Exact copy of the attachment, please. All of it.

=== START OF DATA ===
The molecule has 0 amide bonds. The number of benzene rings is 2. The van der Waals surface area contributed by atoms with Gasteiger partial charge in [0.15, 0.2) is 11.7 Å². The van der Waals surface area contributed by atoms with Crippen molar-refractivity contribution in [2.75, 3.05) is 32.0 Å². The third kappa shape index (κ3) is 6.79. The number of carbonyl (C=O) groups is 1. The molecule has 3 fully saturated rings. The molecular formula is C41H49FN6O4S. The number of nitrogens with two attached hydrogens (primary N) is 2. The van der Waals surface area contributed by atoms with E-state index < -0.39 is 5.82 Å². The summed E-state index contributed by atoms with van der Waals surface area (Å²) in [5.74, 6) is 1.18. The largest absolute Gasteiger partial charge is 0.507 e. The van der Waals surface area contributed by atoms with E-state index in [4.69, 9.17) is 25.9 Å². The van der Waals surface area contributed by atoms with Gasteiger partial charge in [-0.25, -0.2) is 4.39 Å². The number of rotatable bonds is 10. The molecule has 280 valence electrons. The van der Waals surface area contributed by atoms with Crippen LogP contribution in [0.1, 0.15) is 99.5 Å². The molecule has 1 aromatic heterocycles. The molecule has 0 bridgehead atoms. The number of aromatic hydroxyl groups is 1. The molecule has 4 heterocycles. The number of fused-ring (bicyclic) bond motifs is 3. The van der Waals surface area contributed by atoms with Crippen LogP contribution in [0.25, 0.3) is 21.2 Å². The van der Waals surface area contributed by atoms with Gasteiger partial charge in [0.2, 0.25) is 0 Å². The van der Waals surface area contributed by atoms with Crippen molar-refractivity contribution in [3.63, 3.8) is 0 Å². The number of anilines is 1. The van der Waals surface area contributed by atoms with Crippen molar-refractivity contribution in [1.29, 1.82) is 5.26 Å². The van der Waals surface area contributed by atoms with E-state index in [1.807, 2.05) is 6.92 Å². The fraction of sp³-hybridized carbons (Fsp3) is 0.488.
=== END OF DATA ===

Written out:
The molecule has 0 amide bonds. The number of benzene rings is 2. The van der Waals surface area contributed by atoms with Gasteiger partial charge in [0.15, 0.2) is 11.7 Å². The van der Waals surface area contributed by atoms with Crippen molar-refractivity contribution in [2.75, 3.05) is 32.0 Å². The third kappa shape index (κ3) is 6.79. The number of carbonyl (C=O) groups is 1. The molecule has 3 fully saturated rings. The molecular formula is C41H49FN6O4S. The number of nitrogens with two attached hydrogens (primary N) is 2. The van der Waals surface area contributed by atoms with E-state index < -0.39 is 5.82 Å². The summed E-state index contributed by atoms with van der Waals surface area (Å²) in [5.74, 6) is 1.18. The largest absolute Gasteiger partial charge is 0.507 e. The van der Waals surface area contributed by atoms with E-state index in [4.69, 9.17) is 25.9 Å². The van der Waals surface area contributed by atoms with Gasteiger partial charge in [-0.25, -0.2) is 4.39 Å². The number of rotatable bonds is 10. The molecule has 280 valence electrons. The van der Waals surface area contributed by atoms with Crippen LogP contribution in [0.1, 0.15) is 99.5 Å². The molecule has 1 aromatic heterocycles. The molecule has 0 bridgehead atoms. The number of aromatic hydroxyl groups is 1. The molecule has 4 heterocycles. The number of fused-ring (bicyclic) bond motifs is 3. The van der Waals surface area contributed by atoms with Crippen LogP contribution in [0.25, 0.3) is 21.2 Å². The van der Waals surface area contributed by atoms with Gasteiger partial charge in [0.2, 0.25) is 0 Å². The van der Waals surface area contributed by atoms with Crippen molar-refractivity contribution in [3.63, 3.8) is 0 Å². The number of anilines is 1. The van der Waals surface area contributed by atoms with Crippen molar-refractivity contribution in [1.29, 1.82) is 5.26 Å². The van der Waals surface area contributed by atoms with E-state index in [1.807, 2.05) is 6.92 Å². The fraction of sp³-hybridized carbons (Fsp3) is 0.488.